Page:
Here are a few of the 26 browns that I overdyed with Procion MX. All are made with 3 colors. They are available as a spreadsheet with recipes for 10"x10" swatches, fat quarters and full yard lengths. The spreadsheet is $5.50. Here are 3 of the browns. The rest can be seen HERE: http://www.flickr.com/photos/johanna-fritz/sets/72157638533600486/ Thanks for looking. Let me know what you think.
Since we had some great comments on record keeping, I decided to add my VERY simple system here. I am always looking for new color combinations. Before I do a new hue, I dye a 7 in swatch first, rather than a fat quarter or yardage. Here below is my plan, sketched out on paper to show cut lines and how I staple my dyeing parts recipe on the fabric swatch, and store them for my records. "334" upper left is my recipe in parts: 3 parts yellow and blue, 4 parts red. When the 7" square is done, I rotary cut off the top 2" with the recipe attached. I have swatches hanging by safety pins for future dyeing. I like having them at hand, hanging in front of me on my pegboard (see heading at the top of the page). The second rotary cut on the right side is for my records. I do not do this for all my colors, but if I want to make Hue Sheets, I can cut my 2" square from this piece. The bonus that is left: a 5" charm square for fun - if I like the color.
The end result: hanging swatches on my peg board, at easy reach when I need them. The shelving is a 5 shelf unit from Menards. It comes with the wood and each shelf can hold 500 Lbs. I split them up into an ironing space and a cutting space, both the perfect height - for about $60 total. Of course, net book in the photo tuned to Pandora.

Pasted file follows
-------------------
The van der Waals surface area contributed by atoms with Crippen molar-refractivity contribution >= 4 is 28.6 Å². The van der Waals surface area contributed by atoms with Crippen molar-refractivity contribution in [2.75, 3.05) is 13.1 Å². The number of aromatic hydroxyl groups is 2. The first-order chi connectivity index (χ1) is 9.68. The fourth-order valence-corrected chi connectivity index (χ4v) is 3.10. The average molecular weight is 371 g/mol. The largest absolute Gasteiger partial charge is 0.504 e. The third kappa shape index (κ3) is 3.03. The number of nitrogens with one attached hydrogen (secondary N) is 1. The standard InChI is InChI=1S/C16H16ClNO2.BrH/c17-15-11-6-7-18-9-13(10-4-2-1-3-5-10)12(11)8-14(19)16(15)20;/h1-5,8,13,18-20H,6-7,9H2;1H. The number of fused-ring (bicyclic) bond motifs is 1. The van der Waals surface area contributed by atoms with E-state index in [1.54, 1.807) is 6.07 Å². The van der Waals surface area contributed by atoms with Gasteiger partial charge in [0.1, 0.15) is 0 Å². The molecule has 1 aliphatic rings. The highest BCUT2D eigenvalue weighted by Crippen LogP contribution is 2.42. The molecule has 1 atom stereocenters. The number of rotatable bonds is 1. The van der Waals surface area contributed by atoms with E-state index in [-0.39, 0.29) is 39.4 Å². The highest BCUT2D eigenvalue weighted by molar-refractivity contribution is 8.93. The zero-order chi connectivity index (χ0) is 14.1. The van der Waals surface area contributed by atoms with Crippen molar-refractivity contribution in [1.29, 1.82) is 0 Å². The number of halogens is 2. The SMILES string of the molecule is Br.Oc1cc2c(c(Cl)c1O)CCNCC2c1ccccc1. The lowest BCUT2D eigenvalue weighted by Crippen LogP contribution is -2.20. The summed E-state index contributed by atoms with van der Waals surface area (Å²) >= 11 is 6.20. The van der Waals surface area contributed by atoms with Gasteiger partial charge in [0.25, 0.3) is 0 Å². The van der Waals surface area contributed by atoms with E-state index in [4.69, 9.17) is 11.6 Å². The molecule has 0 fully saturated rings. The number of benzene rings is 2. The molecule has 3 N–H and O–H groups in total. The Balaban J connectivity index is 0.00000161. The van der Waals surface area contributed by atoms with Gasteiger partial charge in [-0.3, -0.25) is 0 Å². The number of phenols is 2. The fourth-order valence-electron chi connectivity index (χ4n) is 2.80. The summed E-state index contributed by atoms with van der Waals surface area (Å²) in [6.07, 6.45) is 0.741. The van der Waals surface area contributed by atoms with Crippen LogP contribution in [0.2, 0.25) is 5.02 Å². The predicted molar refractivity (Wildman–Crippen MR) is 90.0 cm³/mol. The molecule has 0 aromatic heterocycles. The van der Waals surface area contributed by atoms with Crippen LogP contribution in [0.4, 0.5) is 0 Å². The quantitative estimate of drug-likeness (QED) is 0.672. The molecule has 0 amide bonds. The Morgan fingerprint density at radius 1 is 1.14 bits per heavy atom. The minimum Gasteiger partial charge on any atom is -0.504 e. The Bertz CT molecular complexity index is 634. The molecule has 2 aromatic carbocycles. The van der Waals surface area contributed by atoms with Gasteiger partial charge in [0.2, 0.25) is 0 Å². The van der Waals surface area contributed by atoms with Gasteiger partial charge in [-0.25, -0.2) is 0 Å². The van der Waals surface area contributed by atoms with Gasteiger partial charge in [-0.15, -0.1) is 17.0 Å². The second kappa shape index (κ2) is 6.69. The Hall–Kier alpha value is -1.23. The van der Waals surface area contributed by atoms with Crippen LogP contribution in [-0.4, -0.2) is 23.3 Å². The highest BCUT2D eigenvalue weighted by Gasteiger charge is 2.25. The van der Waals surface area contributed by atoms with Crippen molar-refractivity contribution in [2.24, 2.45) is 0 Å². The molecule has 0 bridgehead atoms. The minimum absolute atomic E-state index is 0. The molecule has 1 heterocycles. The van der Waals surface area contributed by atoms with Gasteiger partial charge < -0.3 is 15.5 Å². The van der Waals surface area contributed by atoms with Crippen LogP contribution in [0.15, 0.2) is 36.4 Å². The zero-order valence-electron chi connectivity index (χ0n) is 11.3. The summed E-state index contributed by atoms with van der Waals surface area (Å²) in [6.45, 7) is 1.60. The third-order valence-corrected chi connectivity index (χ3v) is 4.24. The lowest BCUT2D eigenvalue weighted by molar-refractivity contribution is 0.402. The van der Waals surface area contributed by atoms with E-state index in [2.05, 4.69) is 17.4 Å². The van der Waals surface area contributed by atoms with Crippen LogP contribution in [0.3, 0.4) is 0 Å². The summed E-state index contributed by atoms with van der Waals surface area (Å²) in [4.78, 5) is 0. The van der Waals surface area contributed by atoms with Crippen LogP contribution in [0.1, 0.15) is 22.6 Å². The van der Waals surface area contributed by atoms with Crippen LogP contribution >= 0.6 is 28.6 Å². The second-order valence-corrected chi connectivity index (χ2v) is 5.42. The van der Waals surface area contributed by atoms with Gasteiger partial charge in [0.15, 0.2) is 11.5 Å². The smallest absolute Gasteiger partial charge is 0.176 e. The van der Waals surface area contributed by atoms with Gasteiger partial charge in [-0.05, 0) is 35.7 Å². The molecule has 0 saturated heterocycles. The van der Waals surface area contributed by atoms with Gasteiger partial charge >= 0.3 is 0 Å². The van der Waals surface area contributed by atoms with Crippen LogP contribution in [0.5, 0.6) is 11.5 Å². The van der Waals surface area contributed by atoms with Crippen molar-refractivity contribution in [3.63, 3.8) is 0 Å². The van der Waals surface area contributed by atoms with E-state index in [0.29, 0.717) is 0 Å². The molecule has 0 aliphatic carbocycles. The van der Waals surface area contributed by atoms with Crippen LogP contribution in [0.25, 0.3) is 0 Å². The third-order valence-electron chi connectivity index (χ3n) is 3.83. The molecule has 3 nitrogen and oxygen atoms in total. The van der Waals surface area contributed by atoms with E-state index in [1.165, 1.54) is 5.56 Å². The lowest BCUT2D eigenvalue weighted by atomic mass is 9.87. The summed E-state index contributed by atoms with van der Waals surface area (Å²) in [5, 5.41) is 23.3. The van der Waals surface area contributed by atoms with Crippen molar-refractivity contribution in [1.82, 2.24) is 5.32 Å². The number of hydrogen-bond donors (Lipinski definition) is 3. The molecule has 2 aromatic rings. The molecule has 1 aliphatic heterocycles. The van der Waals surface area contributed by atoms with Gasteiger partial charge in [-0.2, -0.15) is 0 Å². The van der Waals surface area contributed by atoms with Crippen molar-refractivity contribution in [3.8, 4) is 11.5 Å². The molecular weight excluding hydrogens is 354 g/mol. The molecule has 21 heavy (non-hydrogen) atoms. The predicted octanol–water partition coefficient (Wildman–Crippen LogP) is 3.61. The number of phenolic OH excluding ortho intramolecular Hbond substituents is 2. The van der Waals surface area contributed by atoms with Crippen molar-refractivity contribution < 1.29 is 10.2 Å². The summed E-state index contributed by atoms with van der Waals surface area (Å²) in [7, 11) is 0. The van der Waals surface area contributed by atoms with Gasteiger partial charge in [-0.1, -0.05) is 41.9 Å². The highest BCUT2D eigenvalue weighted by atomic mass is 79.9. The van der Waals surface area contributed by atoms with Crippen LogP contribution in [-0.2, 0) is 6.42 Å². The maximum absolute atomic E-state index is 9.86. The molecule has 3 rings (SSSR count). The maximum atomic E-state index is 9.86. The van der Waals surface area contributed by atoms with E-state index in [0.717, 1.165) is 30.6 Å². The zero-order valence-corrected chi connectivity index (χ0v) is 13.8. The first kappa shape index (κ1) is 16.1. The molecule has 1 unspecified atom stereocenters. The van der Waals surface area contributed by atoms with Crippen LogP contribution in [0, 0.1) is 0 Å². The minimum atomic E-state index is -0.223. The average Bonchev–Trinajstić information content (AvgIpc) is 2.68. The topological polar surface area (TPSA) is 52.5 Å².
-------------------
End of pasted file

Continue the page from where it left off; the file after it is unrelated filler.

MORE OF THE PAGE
In last week's post, I asked for your favorite colors, and what you would like to see in the free recipe section. By random choice, the winner is Barbara, who asked for a teal and rust. To make a nice teal, as opposed to buying a pre-mixed dye) there are 2 ways to do it: darken a blue with a black, or "tone down" the blue with it's complement, orange. The challenge is to find the best blue and the perfect "orange" to use. Here, the blue is Cerulean, but the orange is mixed from a yellow and red in particular proportions. I had to try a few "oranges" to come up with this one.
This week, I would love to hear your creative ideas for how you "organize" your sample swatches, if you make them. I have some simple ideas and photos about that to share in a future blog post. Leave a comment on your "system." If you post a comment here and share with us how your organize your samples and/or keep records (if you do) , the exact recipe for these lovely 2 color will be privately e mailed to you within 24 hrs. I look forward to reading your comments.
Don't forget to check the Dye Recipe Store page for the spreadsheet of all those yummy browns and neutrals. Only $5.00, via PayPal.
If you left a message in reply to the previous post about your favorite color, you should have received your recipe sheet and basic instructions within 24hrs of your posting. As noted on the PDF you received, a spreadsheet with all 26 recipes of the lovely chocolate and deep brownish neutrals that I developed is now available for $5.00 via Pay Pal, if you are interested. The recipes will come with exact amounts needed to make these colors on a 10x10 swatch, a fat quarter or a yard. There will be photos of each fabric as well. Just in time for the "shopping season."
If you buy the recipe spreadsheet and try one, let us know how you like it.